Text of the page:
Soaking up the sand and sunshine of the south coast, Brighton is just 50 miles from London and has direct train links to Victoria and London Bridge stations which take about an hour. If you know anything at all about Brighton, you’ll also know that it’s famed for being hip, happy and wholesome and it’s no surprise you might be tempted to live here! But if you’re still on the fence or not quite ready to move, here’s the low down on what to love (and what not to) when it comes to moving to Brighton.
Transport and travel
We’ve mentioned the train links to London already, but Brighton is also well served by the M23 (to London, the M25, and beyond) and the A27 east to west. Trains run pretty frequently to and from the capital and to Gatwick Airport (half an hour from Brighton by train). There are also train stations at Hove and Preston Park. Trains from London run about every 15 minutes.
It’s a smallish city so if you’re travelling within Brighton, walking is always an option. But if you’re not up for that, there’s a great bus network within and across the city.
And the eagle-eyed visitor will have probably spotted lots of distinctive blue bikes around the town which are part of the BTN BikeShare. This is a great scheme for tourists and residents and part of what is becoming an increasingly bike-friendly city.
The downside for Brighton travellers is that rail fairs can be expensive and public parking in the city is both limited and costly too. If you live here you may need a resident’s parking permit. The prices of these vary depending on vehicle emissions and zone but could be as much as £165 to £292 for 12 months.
According to Right Move, in 2021 the average price for a property in Brighton and Hove was £480,954, as compared to the average property price in the whole of East Sussex of £419,556 and approximately £428,474 in West Sussex. Most sales last year were in respect of flats (with an average price of £336,534). You shouldn’t ignore Hove, but the average property price last year there came in at a slightly less affordable £522,051.
That said, there’s huge diversity in the available properties in Brighton and the surrounding area. Some of the more expensive areas include Clifton Hill (very close to the centre), Brunswick (some lovely period properties), Kemptown (eclectic and bustling) and Seven Dials (just a little further out of town and very trendy). For those moving to Brighton who are looking for more affordable property, head further away from the centre to the likes of London Road, Patcham and Moulsecoomb. Inevitably, these latter areas have some undesirable elements but there is still reasonable and desirable property to be had.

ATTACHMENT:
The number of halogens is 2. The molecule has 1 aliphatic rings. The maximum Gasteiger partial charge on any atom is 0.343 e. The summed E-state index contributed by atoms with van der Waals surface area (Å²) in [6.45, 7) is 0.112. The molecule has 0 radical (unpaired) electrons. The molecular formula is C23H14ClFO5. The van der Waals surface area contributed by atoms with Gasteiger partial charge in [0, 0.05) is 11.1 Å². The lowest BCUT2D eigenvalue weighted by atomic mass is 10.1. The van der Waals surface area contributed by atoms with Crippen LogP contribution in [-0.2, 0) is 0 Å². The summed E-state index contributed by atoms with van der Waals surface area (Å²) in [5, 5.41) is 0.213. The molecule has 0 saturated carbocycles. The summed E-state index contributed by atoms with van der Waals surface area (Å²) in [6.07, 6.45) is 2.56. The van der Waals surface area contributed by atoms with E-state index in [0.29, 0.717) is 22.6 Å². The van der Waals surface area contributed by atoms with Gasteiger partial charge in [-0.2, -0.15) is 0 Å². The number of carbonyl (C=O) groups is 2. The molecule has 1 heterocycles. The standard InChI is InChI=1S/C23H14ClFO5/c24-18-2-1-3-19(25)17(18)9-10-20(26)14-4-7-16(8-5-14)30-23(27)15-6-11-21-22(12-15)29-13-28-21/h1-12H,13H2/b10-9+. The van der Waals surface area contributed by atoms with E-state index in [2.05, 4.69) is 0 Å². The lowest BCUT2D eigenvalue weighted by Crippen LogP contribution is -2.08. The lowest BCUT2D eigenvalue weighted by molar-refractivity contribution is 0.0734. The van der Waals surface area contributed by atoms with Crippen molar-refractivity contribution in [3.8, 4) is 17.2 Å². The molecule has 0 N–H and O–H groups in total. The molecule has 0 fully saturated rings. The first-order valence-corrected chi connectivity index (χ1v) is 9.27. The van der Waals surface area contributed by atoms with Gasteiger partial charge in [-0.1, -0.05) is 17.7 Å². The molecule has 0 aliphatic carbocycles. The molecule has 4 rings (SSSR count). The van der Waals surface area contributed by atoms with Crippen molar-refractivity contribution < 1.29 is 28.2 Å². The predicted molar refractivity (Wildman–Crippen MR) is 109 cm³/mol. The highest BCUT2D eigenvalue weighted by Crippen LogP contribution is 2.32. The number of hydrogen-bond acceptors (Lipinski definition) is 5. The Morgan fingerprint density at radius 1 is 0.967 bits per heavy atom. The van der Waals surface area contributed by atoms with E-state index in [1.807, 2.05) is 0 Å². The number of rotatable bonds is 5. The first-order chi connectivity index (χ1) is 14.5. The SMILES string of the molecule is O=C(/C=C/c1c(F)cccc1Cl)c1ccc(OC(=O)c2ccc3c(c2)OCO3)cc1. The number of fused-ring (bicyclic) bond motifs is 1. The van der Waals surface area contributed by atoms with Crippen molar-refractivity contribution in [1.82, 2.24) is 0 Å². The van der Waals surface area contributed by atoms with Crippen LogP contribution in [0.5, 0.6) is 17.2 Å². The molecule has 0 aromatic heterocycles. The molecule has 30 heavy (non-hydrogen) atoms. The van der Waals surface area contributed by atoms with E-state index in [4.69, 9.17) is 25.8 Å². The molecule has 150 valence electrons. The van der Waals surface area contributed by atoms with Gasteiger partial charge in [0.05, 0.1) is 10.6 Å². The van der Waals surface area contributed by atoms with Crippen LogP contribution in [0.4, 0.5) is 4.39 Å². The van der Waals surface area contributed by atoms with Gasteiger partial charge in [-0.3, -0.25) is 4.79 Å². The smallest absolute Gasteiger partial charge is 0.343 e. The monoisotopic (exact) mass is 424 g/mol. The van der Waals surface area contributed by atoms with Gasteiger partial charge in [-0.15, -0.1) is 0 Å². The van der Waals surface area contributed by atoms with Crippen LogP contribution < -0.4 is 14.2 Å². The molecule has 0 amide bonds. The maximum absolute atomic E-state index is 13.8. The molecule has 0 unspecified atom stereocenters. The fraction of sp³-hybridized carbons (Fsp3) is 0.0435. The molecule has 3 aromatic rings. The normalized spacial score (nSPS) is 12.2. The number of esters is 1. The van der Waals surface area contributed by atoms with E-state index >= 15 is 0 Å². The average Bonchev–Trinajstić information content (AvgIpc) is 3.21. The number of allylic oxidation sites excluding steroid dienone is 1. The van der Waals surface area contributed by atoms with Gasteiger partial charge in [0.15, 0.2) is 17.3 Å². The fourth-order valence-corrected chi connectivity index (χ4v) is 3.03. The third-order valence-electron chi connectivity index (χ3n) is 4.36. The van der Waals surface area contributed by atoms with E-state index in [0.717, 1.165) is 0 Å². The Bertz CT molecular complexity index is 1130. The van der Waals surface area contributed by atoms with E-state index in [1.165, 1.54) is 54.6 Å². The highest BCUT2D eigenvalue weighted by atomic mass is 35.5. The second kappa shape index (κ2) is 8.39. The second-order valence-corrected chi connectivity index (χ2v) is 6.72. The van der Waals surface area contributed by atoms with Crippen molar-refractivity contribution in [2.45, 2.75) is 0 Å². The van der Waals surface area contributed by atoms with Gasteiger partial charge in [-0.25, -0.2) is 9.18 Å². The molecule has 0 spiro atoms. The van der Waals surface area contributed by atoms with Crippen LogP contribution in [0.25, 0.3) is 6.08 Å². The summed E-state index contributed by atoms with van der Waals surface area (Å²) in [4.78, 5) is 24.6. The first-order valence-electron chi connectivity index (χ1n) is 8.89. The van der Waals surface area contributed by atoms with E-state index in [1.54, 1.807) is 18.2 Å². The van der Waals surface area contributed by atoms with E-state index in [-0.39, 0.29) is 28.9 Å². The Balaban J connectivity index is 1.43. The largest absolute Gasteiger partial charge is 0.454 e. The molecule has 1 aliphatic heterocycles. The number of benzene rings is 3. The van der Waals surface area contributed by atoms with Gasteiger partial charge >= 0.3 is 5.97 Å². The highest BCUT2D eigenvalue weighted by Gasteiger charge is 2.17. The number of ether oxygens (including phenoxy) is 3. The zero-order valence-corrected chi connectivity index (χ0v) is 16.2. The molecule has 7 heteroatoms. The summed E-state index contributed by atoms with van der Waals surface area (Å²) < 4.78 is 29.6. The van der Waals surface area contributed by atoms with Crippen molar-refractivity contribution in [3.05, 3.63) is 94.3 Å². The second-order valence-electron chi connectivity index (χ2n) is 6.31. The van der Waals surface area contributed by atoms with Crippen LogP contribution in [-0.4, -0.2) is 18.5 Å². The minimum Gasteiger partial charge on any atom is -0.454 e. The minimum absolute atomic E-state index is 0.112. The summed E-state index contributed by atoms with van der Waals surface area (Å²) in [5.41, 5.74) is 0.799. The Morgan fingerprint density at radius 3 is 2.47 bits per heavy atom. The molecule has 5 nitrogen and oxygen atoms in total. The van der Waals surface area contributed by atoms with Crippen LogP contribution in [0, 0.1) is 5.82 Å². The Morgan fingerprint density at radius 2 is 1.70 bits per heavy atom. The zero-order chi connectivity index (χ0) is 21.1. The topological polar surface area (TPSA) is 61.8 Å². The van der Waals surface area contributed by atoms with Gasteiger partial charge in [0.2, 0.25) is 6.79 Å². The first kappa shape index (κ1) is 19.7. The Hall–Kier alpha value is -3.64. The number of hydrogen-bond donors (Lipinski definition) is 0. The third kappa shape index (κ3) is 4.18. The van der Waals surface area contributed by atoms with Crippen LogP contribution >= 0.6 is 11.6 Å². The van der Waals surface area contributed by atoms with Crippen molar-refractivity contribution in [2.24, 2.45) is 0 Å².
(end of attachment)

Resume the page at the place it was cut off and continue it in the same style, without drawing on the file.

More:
Work and education
If you’re not commuting to London, what has Brighton got to offer in terms of employment and opportunities? Well, it’s a creative city that is also home to a university and a thriving tourist industry. It’s entrepreneurial at heart and known for its Start-Ups but there are also significant opportunities in retail, technology, the arts, health, hospitality and at nearby giant American Express (their European HQ) and Gatwick Airport. The cost of living is significantly cheaper in Brighton than London and it’s also relatively easy to access employment opportunities elsewhere in Sussex (think Chichester, Eastbourne, Crawley and Haywards Heath).
And the schools? There are 10 secondary schools in Brighton made up of community schools, church voluntary aided schools, free schools and academies. There are also a number of independent schools in or near Brighton including Brighton Girls, Roedean, Brighton College and Lancing College. BHASVIC is the well-regarded sixth form and other sixth form options include Varndean, the Brighton MET and Plumpton College. And of course, Brighton is home to the University of Sussex.
Things to see and do in Brighton
Brighton is a modern city with a rich historic and cultural heritage. It’s got some incredible architecture and all sorts of wonderful things to do. Do have a quick look at our 16 Things To Do in Brighton post which features some of the major attractions such as the exotic Royal Pavilion and Dome, the many museums (last count I got to nine, but there could be more), the Pier, the British Airways i360 viewing tour and the historic Lanes.